This past winter produced record snowfalls and cold temperatures for many parts of the U.S. The gradual thawing of built-up snow and ice may have exposed your home’s exterior, particularly your windows and doors, to damp conditions for a prolonged period of time. You may have also experienced cold drafts from some of your windows. This can be a sign of worn weather-stripping or deteriorated exterior caulking. Spring is a great time to inspect your existing windows and doors to ensure proper operation and resistance to air and moisture infiltration. Below is a quick checklist of things to look for:
- Inspect the caulking around the exterior of your windows/doors for cracks, breaks or separation. If sections are damaged or missing, it’s advisable to replace all the caulking in that area. Remove the old caulking, clean the surface area and apply a new bead of silicone caulking to create a good seal between the your windows (or doors) and your home’s exterior.
- If you have wood windows or patio doors, make sure the exterior wood is free of rot and is protected with paint or stain meant for exterior usage. Paint that’s chipping or peeling should be cleaned off and the surface repainted to prevent moisture penetration.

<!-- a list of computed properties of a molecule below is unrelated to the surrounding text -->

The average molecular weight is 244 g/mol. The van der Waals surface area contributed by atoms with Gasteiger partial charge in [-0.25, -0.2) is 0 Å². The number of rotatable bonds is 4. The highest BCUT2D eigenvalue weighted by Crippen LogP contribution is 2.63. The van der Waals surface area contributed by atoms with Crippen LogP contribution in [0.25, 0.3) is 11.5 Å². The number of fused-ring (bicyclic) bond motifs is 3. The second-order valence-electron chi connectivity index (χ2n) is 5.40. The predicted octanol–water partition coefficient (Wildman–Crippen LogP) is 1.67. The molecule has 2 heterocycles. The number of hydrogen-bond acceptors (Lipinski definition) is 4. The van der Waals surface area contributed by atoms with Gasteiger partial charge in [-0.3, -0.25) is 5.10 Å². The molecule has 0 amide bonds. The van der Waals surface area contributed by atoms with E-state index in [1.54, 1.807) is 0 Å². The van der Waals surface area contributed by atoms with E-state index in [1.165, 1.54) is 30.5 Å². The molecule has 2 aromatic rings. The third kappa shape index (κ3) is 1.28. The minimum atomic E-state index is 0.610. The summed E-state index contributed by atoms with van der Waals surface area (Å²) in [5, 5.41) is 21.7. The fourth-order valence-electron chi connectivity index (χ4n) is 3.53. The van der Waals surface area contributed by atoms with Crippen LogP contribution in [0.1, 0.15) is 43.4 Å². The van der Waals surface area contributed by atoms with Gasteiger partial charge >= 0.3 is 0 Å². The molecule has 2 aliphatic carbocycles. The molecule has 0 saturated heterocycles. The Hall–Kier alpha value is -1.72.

- Ensure your windows and doors are free of mold and mildew, which can be caused by prolonged exposure to damp conditions. Use cleaning products that won’t stain, scar or damage the materials used in the construction of your existing windows and doors.
- Clean the sills of windows and patio doors to remove built-up dirt and debris. This is particularly important for sliding patio doors to ensure problem-free operation.
- Check that window screens fit properly and are free of holes or tears. If you have a damaged screen, your local hardware store can help with replacing the existing screen with new screen material.
- Check that existing weather-stripping is plush and undamaged to minimize air infiltration. Replacement weather-stripping can be purchased at most hardware stores and is easy to install.
- If you have double-hung windows, make sure you can easily lift the sash and that it remains in place once opened. If the sash starts to drift back down or requires significant force to lift, a problem with the existing balance system may need to be addressed.
- Check that window/door hardware—like handles, cranks and locks—are operating properly and are not loose. If necessary, the manufacturer of your windows/doors should be able to provide replacement parts or instruct you on where to get them.
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